Adaptive changes on the dominant shoulder of collegiate handball players - A comparative study
Handball players are susceptible to adaptive bony and soft-tissue changes of the dominant shoulder. Our goal was to compare the glenohumeral range of motion and posterior capsule thickness between the dominant and nondominant arm of throwing athletes and between the dominant arm of nonthrowers and throwing athletes. Twenty-three collegiate handball players and 23 nonthrowing athletes underwent an examination of the dominant and the nondominant shoulder. Humeral retroversion and posterior capsule thickness were assessed with an ultrasound examination, whereas external rotation and internal rotation were determined with a digital inclinometer. The dominant shoulder of handball players had a significantly higher external rotation compared with their nondominant shoulder and the dominant shoulder of nonthrowing athletes. Furthermore, the dominant shoulder of handball players had a significantly lower internal rotation compared with their nondominant shoulder, with no differences compared with the dominant shoulder of the nonthrowing athletes. There was a trend for an increased posterior capsule thickness and an increased humeral retroversion between the dominant and the contralateral shoulder of handball players. Moreover, we found a significant increase in the capsule thickness of the dominant shoulder of throwing athletes compared with the dominant shoulder of nonthrowers. However, there were no differences in humeral retroversion. Our analysis suggests that a comparison of the dominant shoulder of overhead throwing athletes with the dominant shoulder of nonthrowing athletes might be more appropriate than the comparison of the dominant and the nondominant shoulder to evaluate the adaptive changes on the dominant side.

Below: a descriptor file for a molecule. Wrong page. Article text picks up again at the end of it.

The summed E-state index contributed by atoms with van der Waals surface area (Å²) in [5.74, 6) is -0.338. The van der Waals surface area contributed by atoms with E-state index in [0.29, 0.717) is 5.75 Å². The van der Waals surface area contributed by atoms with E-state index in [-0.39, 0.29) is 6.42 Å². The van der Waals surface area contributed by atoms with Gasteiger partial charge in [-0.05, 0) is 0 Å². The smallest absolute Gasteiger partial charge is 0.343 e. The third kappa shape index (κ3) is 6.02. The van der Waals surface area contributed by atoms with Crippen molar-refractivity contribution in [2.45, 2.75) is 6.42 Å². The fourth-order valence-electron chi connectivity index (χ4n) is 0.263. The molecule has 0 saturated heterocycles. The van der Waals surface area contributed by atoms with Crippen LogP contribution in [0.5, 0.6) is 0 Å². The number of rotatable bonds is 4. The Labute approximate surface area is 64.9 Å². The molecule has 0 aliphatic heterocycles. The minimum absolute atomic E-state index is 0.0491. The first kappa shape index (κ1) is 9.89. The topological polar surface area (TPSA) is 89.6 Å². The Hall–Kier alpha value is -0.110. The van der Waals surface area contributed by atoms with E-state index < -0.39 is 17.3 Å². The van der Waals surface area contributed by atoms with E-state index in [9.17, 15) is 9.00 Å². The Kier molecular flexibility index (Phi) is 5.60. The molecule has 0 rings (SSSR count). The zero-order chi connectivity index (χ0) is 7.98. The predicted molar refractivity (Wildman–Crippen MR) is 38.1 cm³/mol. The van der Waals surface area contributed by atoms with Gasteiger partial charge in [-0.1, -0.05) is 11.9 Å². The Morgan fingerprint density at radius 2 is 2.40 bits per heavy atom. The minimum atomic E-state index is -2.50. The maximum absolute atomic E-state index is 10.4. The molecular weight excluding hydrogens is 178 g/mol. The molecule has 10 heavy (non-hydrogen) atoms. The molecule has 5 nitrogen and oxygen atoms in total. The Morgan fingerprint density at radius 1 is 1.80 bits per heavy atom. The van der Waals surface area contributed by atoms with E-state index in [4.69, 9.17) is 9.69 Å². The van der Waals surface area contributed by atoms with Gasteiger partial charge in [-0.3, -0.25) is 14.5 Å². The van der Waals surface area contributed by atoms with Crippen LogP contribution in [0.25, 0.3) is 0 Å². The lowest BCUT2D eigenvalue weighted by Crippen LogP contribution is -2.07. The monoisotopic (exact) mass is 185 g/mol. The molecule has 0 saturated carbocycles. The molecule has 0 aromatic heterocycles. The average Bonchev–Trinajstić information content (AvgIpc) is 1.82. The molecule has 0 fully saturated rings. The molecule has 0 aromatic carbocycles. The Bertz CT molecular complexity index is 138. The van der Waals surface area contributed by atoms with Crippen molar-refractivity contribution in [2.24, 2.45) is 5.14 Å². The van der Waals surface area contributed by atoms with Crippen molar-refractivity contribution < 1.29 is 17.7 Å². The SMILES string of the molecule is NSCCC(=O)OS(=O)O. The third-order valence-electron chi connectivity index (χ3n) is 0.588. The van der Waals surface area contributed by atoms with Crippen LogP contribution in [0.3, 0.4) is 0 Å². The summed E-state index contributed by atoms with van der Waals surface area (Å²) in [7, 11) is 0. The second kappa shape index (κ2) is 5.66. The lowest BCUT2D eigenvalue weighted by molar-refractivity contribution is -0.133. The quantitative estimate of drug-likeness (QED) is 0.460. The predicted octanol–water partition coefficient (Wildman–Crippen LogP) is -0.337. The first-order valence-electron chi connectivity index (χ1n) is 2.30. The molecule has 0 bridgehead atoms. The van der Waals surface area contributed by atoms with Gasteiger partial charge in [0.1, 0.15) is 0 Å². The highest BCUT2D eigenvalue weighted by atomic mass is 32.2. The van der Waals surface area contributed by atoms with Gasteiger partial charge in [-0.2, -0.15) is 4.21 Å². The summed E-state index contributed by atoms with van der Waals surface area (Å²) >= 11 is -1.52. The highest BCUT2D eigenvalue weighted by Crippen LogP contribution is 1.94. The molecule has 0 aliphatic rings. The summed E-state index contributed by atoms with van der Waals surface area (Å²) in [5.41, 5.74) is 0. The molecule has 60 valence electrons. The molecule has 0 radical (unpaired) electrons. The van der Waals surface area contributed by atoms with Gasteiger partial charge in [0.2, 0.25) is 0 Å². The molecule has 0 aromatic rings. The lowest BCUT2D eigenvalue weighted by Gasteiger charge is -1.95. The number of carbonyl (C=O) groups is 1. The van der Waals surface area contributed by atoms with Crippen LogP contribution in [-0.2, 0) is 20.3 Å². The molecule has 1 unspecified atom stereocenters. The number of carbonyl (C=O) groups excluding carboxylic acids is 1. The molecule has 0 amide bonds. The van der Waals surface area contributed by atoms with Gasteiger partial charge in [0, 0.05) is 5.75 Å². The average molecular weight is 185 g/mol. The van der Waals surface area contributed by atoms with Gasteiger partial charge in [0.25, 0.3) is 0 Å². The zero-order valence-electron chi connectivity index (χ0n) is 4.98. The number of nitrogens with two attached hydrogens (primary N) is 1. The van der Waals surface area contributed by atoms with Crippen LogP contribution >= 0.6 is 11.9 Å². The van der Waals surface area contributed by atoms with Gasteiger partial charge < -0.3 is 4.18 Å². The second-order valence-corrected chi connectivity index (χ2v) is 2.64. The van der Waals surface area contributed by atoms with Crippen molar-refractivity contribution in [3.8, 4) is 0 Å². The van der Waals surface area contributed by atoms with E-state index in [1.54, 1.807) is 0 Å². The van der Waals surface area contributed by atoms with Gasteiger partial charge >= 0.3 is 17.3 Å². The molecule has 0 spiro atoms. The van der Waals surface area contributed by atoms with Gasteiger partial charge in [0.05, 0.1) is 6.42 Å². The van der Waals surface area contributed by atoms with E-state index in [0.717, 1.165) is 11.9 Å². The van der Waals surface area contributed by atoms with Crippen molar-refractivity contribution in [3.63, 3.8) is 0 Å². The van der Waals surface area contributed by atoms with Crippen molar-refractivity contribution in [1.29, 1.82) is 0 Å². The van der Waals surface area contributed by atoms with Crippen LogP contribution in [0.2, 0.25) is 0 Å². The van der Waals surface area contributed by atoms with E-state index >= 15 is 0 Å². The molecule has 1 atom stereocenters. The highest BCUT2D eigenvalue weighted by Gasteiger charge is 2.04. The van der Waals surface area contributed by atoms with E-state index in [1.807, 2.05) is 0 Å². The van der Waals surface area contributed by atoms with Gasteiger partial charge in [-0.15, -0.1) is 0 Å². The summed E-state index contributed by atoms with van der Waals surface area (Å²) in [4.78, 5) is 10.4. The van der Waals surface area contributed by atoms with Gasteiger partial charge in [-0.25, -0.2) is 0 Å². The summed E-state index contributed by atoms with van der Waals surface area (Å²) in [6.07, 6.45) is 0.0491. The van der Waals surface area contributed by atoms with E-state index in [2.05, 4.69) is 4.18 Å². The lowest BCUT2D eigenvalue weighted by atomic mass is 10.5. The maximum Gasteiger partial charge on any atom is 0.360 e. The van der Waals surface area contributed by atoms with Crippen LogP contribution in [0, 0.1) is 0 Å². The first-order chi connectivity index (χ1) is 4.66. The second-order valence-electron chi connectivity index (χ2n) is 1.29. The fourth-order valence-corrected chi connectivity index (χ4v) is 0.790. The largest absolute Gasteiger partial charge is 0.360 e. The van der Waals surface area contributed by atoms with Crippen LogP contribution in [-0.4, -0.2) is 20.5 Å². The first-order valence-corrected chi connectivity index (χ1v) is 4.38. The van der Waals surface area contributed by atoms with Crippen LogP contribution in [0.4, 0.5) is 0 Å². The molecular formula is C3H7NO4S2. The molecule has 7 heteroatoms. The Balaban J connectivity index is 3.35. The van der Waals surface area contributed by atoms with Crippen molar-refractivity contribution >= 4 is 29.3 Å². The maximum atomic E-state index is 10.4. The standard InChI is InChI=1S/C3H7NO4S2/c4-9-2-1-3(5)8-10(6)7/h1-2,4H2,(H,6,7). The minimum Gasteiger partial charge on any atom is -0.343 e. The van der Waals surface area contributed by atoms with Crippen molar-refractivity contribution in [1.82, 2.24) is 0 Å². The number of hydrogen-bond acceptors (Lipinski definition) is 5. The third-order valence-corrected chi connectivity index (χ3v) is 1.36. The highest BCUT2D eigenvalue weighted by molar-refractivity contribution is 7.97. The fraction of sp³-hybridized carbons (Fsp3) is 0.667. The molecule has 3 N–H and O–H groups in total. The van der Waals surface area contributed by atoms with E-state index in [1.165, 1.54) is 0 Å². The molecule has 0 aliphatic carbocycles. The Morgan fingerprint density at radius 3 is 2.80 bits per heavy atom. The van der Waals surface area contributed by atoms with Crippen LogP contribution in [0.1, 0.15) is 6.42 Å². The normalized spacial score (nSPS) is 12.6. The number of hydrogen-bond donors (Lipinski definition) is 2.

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|Subjects:||handball shoulder laterality adaptation|
|Notations:||biological and medical sciences sport games|
|Published in:||The Journal of Strength and Conditioning Research|